…and then Corrales.
1972 Topps Pat Corrales IA Seaver back
See?  “PUZZLE D” features Tom Seaver, and I’m including the puzzle as part of my Mets team set.  …So please put down the phone, you don’t need to call 911.

Here’s where my puzzle currently stands:
1972 Topps Puzzle D (Tom Seaver) Nov 2015
Once I pick up the remaining two puzzle pieces, I’ll be finally, FINALLY done with this 53-card (by my definition) team set.  Between the upcoming COMC Black Friday promotion, and a card show I plan on attending in December, I’m hopeful that I’ll be able to show you the complete puzzle by the end of the year.

Remnants Of A Failed Post Idea: TV Markets Which Are Bigger Than Milwaukee & Cincinnati

I had this idea for a post… I started researching it, found that the facts didn’t support my premise and that was the end of that.

…But some of the facts I found along the way were interesting, so I figured I’d share them anyway.

The basis of everything in this post comes from the list of TV Markets for the 2014/15 season, as defined by Nielsen Media Research – the people who track TV ratings.  They break the entire country into Direct Market Areas (DMA’s), and those DMA’s are ranked by the number of “TV Homes” in that designated market.

Please note that the figures I’m throwing at you apply only to the United States.  I’m sure the results would differ if I could only find the correlating Canadian numbers.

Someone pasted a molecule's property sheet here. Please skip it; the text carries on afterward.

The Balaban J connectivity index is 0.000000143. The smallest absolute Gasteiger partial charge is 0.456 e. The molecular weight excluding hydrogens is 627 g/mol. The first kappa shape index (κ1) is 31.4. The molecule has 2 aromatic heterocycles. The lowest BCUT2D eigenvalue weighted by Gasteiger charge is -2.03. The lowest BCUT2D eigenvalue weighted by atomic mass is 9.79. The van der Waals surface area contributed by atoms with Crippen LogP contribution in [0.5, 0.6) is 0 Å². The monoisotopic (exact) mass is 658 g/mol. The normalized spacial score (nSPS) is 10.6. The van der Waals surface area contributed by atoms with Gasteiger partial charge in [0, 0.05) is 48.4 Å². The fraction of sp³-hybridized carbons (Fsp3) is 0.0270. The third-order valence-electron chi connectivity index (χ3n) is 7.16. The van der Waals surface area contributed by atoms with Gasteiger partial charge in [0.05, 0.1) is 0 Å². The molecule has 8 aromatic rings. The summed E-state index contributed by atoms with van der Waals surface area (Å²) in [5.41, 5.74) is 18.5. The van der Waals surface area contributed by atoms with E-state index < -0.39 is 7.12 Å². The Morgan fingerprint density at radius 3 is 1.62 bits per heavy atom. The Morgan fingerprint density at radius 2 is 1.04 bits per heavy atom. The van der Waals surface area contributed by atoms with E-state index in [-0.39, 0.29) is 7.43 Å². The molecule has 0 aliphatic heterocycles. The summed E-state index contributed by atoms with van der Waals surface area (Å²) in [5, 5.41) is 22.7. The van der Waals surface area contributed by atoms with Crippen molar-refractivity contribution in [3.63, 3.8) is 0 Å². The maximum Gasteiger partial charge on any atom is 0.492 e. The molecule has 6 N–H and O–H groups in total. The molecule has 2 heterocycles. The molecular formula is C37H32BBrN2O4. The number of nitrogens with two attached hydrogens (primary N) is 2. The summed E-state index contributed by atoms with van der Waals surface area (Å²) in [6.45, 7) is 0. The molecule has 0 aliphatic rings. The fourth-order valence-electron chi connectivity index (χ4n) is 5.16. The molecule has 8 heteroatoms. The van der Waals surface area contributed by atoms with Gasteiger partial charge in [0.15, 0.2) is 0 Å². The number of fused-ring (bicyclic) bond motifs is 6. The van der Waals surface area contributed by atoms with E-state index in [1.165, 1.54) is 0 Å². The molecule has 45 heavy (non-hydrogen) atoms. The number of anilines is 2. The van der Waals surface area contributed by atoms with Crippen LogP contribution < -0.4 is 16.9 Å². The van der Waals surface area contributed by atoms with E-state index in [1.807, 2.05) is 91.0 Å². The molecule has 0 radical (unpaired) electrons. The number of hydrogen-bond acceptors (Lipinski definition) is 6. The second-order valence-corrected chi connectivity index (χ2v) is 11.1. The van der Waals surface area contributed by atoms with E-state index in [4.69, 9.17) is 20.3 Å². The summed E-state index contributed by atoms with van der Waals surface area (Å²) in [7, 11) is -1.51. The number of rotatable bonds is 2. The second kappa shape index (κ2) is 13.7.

Milwaukee (#35) and Cincinnati (#36) are the two smallest TV markets in the Majors… no big surprise there.

1972 Topps Dave Bristol

What was surprising was that there are eleven TV markets which are larger than Milwaukee and Cincy and do not have Major League baseball… Some of them don’t even have a team above A-ball.

Orlando/Daytona Beach/Melbourne is the 18th largest TV market in the U.S. and the largest U.S. TV market without a Major League team.  Orlando does not have a team at all, but there are a couple of Florida State League teams within that DMA, most notably Daytona and Melbourne .

Sacramento/Stockton/Modesto (#20), Charlotte (#24), Raleigh/Durham (#25), Indianapolis (#27), Nashville (#29), Columbus, OH (#32) and Salt Lake City (#34) have AAA teams.

Hartford/New Haven (#30) and San Antonio (#33) have AA teams.

There isn’t an affiliated team in the city of Portland, OR (#23), but the Hillsboro Hops of the short-season Northwest League play in a Portland suburb.

If you wanted to add teams to the New York market in order to “dilute” the number of TV homes per team down to Cincy levels (876,000 TV Homes per team), you’d have to add six more teams to the Mets and Yankees.  Similarly, you’d have to add 4 teams to Los Angeles and 2 teams to Chicago.

1981 Kelloggs Tom Seaver

And completely unrelated to what I’d been researching, but it’s always my favorite bit of trivia when it comes to DMA’s… The five smallest television markets in the United States are: